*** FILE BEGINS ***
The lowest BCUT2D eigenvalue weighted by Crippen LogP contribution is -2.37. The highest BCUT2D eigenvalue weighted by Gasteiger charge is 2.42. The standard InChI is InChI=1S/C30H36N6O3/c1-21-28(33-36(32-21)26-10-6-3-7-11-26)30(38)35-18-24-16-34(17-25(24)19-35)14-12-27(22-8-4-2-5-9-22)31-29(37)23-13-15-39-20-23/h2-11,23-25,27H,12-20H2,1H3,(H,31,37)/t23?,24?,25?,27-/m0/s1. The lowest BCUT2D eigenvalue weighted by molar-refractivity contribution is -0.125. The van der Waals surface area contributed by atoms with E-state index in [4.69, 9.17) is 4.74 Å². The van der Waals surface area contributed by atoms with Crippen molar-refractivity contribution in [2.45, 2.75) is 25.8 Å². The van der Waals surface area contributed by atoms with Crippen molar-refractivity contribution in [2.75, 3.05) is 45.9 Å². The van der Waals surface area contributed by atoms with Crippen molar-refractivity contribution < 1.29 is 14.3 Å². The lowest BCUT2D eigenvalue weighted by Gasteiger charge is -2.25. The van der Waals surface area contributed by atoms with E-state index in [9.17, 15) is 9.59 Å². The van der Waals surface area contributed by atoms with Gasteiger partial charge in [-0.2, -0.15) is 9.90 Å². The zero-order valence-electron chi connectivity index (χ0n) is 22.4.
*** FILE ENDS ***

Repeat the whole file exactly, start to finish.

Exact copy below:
The lowest BCUT2D eigenvalue weighted by Crippen LogP contribution is -2.37. The highest BCUT2D eigenvalue weighted by Gasteiger charge is 2.42. The standard InChI is InChI=1S/C30H36N6O3/c1-21-28(33-36(32-21)26-10-6-3-7-11-26)30(38)35-18-24-16-34(17-25(24)19-35)14-12-27(22-8-4-2-5-9-22)31-29(37)23-13-15-39-20-23/h2-11,23-25,27H,12-20H2,1H3,(H,31,37)/t23?,24?,25?,27-/m0/s1. The lowest BCUT2D eigenvalue weighted by molar-refractivity contribution is -0.125. The van der Waals surface area contributed by atoms with E-state index in [4.69, 9.17) is 4.74 Å². The van der Waals surface area contributed by atoms with Crippen molar-refractivity contribution in [2.45, 2.75) is 25.8 Å². The van der Waals surface area contributed by atoms with Crippen molar-refractivity contribution in [2.75, 3.05) is 45.9 Å². The van der Waals surface area contributed by atoms with Crippen molar-refractivity contribution < 1.29 is 14.3 Å². The lowest BCUT2D eigenvalue weighted by Gasteiger charge is -2.25. The van der Waals surface area contributed by atoms with E-state index in [9.17, 15) is 9.59 Å². The van der Waals surface area contributed by atoms with Gasteiger partial charge in [-0.2, -0.15) is 9.90 Å². The zero-order valence-electron chi connectivity index (χ0n) is 22.4.